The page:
ATM interfaces as well as "MPLS Shim" interfaces. This is one example
of an LSR with different label stack encodings on different hops.
Such an LSR may swap off an ATM encoded label stack on an incoming
interface and replace it with an MPLS shim header encoded label stack
on the outgoing interface.
3.26. Label Merging
Suppose that an LSR has bound multiple incoming labels to a
particular FEC. When forwarding packets in that FEC, one would like
to have a single outgoing label which is applied to all such packets.
The fact that two different packets in the FEC arrived with different
incoming labels is irrelevant; one would like to forward them with
the same outgoing label. The capability to do so is known as "label
merging".
Let us say that an LSR is capable of label merging if it can receive
two packets from different incoming interfaces, and/or with different
labels, and send both packets out the same outgoing interface with
the same label. Once the packets are transmitted, the information
that they arrived from different interfaces and/or with different
incoming labels is lost.
Let us say that an LSR is not capable of label merging if, for any
two packets which arrive from different interfaces, or with different
labels, the packets must either be transmitted out different
interfaces, or must have different labels. ATM-LSRs using the SVC or
SVP Encodings cannot perform label merging. This is discussed in
more detail in the next section.
If a particular LSR cannot perform label merging, then if two packets
in the same FEC arrive with different incoming labels, they must be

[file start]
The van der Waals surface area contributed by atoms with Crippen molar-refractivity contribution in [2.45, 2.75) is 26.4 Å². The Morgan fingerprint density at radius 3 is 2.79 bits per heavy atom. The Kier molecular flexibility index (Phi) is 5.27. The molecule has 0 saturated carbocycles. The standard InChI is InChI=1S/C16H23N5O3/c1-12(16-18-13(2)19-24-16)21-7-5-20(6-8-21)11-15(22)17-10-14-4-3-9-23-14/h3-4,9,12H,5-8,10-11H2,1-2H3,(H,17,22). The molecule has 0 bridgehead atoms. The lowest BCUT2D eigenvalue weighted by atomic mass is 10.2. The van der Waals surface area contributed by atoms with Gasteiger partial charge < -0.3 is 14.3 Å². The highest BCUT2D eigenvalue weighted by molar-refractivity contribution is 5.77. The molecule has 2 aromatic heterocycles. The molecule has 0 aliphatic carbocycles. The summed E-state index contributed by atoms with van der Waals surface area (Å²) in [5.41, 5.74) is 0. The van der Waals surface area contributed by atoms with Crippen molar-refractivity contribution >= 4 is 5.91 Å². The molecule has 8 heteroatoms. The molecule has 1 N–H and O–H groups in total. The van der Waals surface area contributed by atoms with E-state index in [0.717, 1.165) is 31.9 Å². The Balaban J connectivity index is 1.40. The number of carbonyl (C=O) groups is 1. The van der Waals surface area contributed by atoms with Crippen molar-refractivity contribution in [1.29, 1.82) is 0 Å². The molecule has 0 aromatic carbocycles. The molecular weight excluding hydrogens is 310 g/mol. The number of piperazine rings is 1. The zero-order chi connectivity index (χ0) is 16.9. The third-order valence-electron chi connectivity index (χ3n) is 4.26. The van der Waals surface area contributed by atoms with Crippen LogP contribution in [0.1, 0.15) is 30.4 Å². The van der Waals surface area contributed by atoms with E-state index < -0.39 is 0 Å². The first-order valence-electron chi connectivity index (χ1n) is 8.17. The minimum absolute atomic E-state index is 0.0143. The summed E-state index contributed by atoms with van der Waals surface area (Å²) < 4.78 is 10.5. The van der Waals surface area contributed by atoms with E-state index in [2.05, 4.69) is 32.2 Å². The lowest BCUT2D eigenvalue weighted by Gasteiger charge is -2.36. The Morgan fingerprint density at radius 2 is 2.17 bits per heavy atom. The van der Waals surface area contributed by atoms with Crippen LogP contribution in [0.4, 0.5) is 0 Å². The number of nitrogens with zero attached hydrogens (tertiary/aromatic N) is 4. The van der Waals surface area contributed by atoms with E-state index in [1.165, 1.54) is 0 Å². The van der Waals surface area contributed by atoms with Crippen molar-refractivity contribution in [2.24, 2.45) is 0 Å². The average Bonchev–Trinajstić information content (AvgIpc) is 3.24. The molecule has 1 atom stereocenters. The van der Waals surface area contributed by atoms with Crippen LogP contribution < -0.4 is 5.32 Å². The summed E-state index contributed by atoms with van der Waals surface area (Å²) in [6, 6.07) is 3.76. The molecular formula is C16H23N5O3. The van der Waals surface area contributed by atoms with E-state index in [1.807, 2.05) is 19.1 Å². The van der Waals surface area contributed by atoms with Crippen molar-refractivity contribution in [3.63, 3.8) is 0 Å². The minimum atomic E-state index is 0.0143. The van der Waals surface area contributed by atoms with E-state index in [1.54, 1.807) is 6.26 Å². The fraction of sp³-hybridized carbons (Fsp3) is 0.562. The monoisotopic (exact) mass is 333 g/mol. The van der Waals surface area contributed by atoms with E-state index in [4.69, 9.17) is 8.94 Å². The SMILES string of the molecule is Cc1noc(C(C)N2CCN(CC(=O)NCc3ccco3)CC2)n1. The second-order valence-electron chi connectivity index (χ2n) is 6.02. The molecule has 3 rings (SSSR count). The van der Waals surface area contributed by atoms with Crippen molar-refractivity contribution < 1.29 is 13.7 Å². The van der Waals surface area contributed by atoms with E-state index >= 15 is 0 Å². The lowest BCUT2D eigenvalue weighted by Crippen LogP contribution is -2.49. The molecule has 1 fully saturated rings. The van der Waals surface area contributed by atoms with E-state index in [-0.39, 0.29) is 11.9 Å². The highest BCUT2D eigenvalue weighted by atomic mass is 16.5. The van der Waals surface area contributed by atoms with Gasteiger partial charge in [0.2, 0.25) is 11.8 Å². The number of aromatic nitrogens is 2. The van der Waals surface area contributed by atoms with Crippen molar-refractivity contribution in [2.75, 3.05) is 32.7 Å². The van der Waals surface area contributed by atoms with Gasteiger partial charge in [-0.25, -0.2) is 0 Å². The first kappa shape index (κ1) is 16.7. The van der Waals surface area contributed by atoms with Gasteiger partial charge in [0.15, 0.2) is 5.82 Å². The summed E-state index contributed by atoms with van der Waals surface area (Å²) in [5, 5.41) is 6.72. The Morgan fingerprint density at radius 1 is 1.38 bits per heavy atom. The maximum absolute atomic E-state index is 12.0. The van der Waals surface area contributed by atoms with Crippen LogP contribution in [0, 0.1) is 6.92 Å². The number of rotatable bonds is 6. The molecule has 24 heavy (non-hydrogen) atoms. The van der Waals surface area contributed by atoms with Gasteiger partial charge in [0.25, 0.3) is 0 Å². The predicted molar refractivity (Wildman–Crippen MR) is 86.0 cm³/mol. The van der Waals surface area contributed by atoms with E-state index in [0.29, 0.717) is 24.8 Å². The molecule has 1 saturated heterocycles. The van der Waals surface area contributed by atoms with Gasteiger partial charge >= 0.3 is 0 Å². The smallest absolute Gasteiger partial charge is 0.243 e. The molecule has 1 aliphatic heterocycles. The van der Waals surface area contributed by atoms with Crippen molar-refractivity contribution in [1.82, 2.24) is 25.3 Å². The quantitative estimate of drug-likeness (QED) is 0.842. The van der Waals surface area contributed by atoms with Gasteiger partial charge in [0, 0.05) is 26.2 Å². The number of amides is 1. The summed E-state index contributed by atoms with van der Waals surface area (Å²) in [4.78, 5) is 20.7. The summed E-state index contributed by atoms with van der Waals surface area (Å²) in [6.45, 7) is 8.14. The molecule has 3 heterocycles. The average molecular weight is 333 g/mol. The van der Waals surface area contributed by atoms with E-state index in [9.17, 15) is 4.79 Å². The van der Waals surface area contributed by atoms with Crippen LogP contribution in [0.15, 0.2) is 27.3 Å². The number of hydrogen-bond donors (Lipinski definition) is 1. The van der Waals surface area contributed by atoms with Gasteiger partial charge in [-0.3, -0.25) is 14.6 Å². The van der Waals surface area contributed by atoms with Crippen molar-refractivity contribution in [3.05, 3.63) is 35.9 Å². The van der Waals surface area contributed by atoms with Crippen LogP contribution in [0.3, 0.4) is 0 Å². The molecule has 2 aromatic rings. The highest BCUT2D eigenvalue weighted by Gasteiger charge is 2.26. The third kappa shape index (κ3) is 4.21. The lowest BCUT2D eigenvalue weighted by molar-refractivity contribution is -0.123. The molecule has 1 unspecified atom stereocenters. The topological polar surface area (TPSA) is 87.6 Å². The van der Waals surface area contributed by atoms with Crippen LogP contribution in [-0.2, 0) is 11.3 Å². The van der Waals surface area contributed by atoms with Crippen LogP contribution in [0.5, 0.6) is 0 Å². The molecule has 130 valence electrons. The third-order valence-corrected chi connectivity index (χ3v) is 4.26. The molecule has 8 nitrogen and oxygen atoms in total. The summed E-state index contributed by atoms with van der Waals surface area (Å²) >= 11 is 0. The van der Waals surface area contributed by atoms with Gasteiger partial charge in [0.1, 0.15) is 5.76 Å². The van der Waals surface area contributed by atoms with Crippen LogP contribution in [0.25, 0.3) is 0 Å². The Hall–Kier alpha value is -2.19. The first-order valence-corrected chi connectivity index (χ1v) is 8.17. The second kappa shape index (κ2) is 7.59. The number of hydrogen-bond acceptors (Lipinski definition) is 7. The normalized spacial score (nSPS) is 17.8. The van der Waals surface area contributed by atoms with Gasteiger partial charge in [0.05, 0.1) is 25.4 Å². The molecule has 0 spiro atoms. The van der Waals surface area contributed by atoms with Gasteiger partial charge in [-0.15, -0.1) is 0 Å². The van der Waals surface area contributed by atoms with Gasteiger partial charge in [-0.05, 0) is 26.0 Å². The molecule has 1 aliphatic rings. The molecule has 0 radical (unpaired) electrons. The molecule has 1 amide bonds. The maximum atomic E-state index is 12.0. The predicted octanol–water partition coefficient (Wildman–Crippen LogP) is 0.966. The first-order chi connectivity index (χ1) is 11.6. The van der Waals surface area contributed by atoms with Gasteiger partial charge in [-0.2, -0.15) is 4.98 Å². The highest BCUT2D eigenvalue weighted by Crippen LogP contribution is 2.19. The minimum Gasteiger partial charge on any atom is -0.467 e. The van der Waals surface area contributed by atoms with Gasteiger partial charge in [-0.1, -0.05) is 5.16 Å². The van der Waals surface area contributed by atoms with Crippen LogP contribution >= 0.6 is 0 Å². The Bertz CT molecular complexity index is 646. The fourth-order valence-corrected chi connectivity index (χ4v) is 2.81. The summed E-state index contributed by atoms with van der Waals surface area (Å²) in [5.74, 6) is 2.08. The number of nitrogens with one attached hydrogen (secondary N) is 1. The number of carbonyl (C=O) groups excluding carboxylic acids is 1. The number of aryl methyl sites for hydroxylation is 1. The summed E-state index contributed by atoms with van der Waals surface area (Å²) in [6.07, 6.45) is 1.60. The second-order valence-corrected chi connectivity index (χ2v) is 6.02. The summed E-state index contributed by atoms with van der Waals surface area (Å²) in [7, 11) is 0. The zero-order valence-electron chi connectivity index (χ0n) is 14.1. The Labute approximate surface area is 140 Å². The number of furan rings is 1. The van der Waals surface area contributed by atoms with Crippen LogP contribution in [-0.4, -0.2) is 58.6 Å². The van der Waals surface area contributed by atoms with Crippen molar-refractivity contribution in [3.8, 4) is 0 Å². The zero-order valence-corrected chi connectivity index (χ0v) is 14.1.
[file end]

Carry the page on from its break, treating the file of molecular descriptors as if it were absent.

forwarded with different outgoing labels. With label merging, the
number of outgoing labels per FEC need only be 1; without label
merging, the number of outgoing labels per FEC could be as large as
the number of nodes in the network.
With label merging, the number of incoming labels per FEC that a
particular LSR needs is never be larger than the number of label
distribution adjacencies. Without label merging, the number of
incoming labels per FEC that a particular LSR needs is as large as
the number of upstream nodes which forward traffic in the FEC to the
LSR in question. In fact, it is difficult for an LSR to even
determine how many such incoming labels it must support for a
particular FEC.
The MPLS architecture accommodates both merging and non-merging LSRs,
but allows for the fact that there may be LSRs which do not support
label merging. This leads to the issue of ensuring correct
interoperation between merging LSRs and non-merging LSRs. The issue
is somewhat different in the case of datagram media versus the case
of ATM. The different media types will therefore be discussed
separately.
3.26.1. Non-merging LSRs
The MPLS forwarding procedures is very similar to the forwarding
procedures used by such technologies as ATM and Frame Relay. That is,
a unit of data arrives, a label (VPI/VCI or DLCI) is looked up in a